Your body is working overtime and all you want to do is help yourself out by getting a great night's sleep. Growing a baby isn’t an easy task so it’s no wonder you’re having a hard time resisting the urge to take an afternoon nap at the office.
Sleep during pregnancy is important for your health and your baby’s too. The catch? Finding a way to sleep long enough and be comfortable isn’t always easy when you’re pregnant--even though you feel like you could sleep for ages.
Between the heartburn, the changing shape of your body and anxieties that may keep you awake, sleep problems during pregnancy are to be expected. In fact, according to a 2014 study published in Sleep Medicine, a whopping three in four women experience sleep problems during pregnancy. All the women who participated in the study reported experiencing “frequent nighttime awakenings” and half said they had “significant daytime sleepiness” because of their lack of sleep.
So, what is a mother-to-be to do? Here are five tips to help you get better sleep during pregnancy:
Sleep on Your Side
As your baby grows, it becomes increasingly difficult to find a comfortable sleeping position. If you’re a tummy sleeper, suddenly you have to figure out how to sleep in a new way. According to the American Pregnancy Association, sleeping on your left side is best for you and your baby.
“Sleeping on your left side will increase the amount of blood and nutrients that reach the placenta and your baby,” suggests American Pregnancy Association. Sleeping on your side can also help you rest without waking from aches and pains in your back common in pregnancy.
Skip the Late Night Snacks
Heartburn is uncomfortable, and thanks to hormones during pregnancy, it’s not an uncommon side effect. As many as eight in 10 women experience heartburn at some point during their pregnancy. Since symptoms tend to get worse when you lay down, try propping up your pillows and skipping those late night snacks to reduce effect on sleep.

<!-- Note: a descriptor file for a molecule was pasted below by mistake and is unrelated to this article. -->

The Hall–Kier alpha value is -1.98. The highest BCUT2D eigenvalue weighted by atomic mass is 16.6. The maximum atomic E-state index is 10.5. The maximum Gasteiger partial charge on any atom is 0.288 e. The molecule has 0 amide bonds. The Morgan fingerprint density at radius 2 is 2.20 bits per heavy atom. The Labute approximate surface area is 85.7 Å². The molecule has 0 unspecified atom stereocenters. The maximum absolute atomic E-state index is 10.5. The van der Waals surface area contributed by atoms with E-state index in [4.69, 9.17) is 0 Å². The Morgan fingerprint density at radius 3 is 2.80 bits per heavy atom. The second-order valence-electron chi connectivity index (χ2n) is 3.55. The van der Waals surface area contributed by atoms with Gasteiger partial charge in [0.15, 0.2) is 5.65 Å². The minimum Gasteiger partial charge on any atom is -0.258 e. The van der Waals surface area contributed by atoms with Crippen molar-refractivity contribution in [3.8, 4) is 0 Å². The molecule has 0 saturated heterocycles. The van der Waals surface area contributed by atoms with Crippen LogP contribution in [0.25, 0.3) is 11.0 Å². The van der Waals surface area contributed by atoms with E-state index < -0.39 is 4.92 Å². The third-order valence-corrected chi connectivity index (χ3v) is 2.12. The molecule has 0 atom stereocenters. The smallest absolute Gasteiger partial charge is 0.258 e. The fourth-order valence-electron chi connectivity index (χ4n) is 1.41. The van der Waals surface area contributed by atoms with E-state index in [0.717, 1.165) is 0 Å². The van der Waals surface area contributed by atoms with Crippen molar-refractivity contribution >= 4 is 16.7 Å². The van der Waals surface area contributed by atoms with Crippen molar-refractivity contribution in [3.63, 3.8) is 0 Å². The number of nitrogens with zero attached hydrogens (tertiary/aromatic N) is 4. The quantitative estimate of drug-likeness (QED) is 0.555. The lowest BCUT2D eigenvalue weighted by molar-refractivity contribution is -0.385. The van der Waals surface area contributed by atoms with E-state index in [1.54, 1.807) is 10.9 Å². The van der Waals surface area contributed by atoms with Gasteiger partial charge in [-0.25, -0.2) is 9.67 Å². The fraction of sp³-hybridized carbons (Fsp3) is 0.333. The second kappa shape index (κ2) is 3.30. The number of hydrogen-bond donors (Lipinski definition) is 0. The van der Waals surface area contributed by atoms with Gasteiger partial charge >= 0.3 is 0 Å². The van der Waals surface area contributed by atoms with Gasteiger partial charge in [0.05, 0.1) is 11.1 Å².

“Avoid eating within three hours of going to bed at night,” suggests NHS Choices. You should also try to limit the foods that tend to make it works for you--typically spicier foods--and talk to your doctor if you find it really impacting your sleep.
Grab a Body Pillow
Body pillows are heaven for a pregnant woman. Sure, they take up a lot of room on your bed, but being able to find a comfortable sleeping position is everything when it comes to trying to feel rested when you wake up.
A full-body pillow, like the Snoogle allows you to prop up your growing belly while it supports your lower back and legs, leading to fewer aches overall. A pillow like this can also be used when your baby is born because it makes a great nursing pillow too.
Try Light Exercise
“Find a low-impact exercise and include it into daily life,” suggests the Restless Leg Syndrome Foundation. Restless Leg Syndrome (RLS) plagues many pregnant women and can severely disrupt any attempts to get comfortable sleep because it feels like your legs are twitching and you have an overwhelming urge to move.
Try incorporating swimming or walking into your daily routine and you may be surprised with how moving more during the day can help you sleep better at night. Of course, before starting any exercise routine, check with your care provider to make sure it’s right for you and your baby.
Turn Down the Temperature
If you toss and turn at night because you can’t get comfortable, try turning down the temperature. Your “body heater” is in overdrive when you’re pregnant because, well, you’re growing a baby.
Consider sleeping with the window open or use a humidifier which will improve air quality, control the temperature, and help you catch more restful sleep while you’re pregnant.
If you’ve tried all these tips and you’re still struggling to fall asleep, try to look on the bright side. You won’t be pregnant forever and soon you’ll trade your frustrations of not being able to get comfortable for sleepless nights with your newborn--think of it as training for those days.